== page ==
"Performance is where the parts of me [Haitian -- anthropologist -- professor -- singer -- writer] integrate. When I perform this piece I am wholly human and meet the audience on that visceral level."
As Gina Athena Ulysse prepares for her show, Because God is too Busy: Haiti, me and The World at La Mama (Monday, December 13, NYC), her homeland is again crying out in protest and violence. I spoke with Ms. Ulysse yesterday, December 8. She answered the phone and let out a long low, moaning breath. Haiti, she explained is her reason for everything. At first, she had tried to be a singer, playing clubs and working the scene in New York City in the '80s. After struggling for nearly two years, she decided to take a different route and went back to school. A self-described accidental academic, Ulysse earned her Ph.D. in cultural anthropology in hopes of helping her birth-country. She graduated in 1999 and has been engaging students in classrooms, conference halls, bookstores, and performance venues ever since. Onstage she marries her love of singing and performing with her academic training. She also returns to Haiti to help out and witness the situation first hand. She was last there in August.
"Haiti's history and our responses to it has always been a bigger issue about how we define humanity and how we deal with humanitarian crises. The revolution is not over. The revolution's aim remains an unfinished project."
Currently a professor at Wesleyan University, Ms. Ulysse teaches a course called Haiti: Myths and Reality. The class is one way she educates people and raises awareness around the history of Haiti. Writing articles, essays, and poems is another vehicle for her educational message. And her one-women performance piece is where, she says, it all comes together. Because God is too Busy: Haiti, me and The World is a dramatic monologue and investigation of "how the past occupies the present. Ulysse weaves spoken word with Vodou chants to reflect on childhood memories, social (in)justice, spirituality, and the incessant dehumanization of Haitians."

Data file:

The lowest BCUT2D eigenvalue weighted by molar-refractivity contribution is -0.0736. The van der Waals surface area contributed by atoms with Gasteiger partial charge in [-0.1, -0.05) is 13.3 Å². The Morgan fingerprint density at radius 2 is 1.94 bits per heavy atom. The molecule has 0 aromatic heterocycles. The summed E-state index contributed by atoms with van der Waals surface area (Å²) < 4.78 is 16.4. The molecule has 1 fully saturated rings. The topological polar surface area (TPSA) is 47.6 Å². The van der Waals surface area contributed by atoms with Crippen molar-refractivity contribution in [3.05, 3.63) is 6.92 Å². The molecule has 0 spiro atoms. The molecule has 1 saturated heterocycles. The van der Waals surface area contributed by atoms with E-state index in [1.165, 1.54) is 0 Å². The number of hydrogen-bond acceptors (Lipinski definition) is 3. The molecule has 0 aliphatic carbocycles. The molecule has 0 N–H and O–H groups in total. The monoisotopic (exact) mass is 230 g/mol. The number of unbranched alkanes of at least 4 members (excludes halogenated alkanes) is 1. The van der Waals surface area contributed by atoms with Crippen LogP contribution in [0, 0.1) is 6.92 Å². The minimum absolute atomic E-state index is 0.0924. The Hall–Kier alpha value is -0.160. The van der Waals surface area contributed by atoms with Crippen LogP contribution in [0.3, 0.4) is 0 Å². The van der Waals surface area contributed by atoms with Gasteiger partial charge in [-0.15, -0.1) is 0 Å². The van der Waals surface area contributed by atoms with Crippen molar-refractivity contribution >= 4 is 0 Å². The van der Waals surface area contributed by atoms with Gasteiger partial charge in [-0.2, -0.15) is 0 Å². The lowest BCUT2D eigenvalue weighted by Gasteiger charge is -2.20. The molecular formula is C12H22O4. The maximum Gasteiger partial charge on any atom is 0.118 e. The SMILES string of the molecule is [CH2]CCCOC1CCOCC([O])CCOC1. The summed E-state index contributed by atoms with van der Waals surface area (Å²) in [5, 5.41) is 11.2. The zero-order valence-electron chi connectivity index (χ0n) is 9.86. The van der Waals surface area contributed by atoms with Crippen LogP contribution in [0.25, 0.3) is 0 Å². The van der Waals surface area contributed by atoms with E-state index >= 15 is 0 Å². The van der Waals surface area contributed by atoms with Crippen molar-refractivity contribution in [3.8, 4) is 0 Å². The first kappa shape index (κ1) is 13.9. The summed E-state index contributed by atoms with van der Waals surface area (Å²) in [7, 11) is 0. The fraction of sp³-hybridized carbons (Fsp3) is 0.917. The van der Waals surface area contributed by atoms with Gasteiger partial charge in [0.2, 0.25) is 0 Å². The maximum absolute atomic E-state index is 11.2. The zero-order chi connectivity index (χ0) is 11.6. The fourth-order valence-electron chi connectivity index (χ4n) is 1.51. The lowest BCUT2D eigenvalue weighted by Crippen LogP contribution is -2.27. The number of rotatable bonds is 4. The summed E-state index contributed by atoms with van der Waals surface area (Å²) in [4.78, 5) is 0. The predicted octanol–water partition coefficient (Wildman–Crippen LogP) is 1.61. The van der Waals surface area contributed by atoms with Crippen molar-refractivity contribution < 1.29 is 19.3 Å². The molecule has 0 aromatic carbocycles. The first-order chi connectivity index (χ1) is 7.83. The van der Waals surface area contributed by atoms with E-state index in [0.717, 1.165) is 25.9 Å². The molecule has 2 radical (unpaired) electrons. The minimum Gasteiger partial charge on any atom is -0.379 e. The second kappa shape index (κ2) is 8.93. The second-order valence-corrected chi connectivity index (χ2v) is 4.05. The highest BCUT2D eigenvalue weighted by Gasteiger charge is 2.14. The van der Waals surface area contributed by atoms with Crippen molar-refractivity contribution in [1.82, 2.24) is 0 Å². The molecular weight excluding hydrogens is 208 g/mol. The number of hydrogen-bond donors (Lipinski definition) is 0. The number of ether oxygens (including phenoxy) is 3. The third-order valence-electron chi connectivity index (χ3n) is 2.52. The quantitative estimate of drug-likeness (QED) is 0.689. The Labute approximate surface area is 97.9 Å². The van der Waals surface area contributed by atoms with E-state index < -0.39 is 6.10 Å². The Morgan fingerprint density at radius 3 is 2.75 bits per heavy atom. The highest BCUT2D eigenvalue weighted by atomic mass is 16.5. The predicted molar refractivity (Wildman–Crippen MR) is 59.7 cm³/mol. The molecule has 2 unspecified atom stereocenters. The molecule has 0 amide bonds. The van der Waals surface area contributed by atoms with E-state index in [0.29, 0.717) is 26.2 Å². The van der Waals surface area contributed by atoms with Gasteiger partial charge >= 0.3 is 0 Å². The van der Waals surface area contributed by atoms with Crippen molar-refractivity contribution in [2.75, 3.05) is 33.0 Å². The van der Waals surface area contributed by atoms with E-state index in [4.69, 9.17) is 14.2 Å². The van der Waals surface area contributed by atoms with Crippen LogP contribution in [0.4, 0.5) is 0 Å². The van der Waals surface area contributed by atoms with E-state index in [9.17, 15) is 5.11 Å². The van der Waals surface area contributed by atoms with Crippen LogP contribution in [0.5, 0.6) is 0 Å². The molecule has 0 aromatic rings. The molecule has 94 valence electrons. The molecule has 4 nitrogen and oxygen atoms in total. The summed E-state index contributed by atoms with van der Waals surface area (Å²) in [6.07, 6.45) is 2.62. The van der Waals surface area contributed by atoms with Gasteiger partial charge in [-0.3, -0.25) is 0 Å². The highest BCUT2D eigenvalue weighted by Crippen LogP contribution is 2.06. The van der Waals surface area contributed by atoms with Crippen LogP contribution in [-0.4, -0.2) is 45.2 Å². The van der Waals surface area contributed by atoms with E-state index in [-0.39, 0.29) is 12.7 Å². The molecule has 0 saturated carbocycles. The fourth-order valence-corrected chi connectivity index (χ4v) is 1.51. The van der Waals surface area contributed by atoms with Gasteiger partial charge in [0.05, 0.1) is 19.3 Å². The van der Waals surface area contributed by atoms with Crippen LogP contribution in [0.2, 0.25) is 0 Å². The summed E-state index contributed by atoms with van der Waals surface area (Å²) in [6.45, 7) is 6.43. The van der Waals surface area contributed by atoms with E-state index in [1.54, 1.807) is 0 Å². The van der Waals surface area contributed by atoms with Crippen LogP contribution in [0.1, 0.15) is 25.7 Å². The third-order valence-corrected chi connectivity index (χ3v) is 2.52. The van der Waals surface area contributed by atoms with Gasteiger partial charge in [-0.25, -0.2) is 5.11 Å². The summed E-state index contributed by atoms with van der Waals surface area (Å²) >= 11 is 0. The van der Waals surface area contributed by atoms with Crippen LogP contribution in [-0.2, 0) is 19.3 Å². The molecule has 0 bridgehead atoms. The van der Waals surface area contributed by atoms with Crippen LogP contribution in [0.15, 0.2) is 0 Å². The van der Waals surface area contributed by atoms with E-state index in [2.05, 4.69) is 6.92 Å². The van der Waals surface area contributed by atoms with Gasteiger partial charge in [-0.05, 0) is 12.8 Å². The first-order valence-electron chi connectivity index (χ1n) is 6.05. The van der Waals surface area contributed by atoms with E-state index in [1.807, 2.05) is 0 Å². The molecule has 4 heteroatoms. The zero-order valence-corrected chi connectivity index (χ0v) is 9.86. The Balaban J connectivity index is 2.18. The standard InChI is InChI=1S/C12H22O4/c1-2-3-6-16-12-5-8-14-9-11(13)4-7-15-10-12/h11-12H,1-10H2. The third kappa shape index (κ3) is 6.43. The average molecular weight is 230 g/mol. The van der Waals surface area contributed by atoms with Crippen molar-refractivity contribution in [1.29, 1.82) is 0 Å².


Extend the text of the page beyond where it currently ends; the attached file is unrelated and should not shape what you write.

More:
Haitians are emblematic of larger world issues. I am comfortable with the notion that the stage can be a place for expressing rage. I want the audience to feel the wailing of Haiti and her people. I use my voice and body to embody the complexities of history, statistics, personal narrative, and theory so that we can explore these things on a human level. I infuse this work with Vodou chants to bring breath and spirituality into the process of deeper understanding. I call this an alter(ed)native -- a commitment to engage with the visceral that is embedded in the structural. So while I deconstruct and in some ways instruct, I repeatedly chant to keep us all embodied in the process.
Next Monday's performance in New York City is a fundraiser for inured.org -- a small organization that is committed to research, higher education, and capacity building in Haiti . Ms. Ulysse will be selling her CD, I Am A Storm: Songs & Poems for Haiti, to support two projects: (1) a scholarship for 10 students from Cité Soleil who are studying in universities in Brazil and (2) a community forum.
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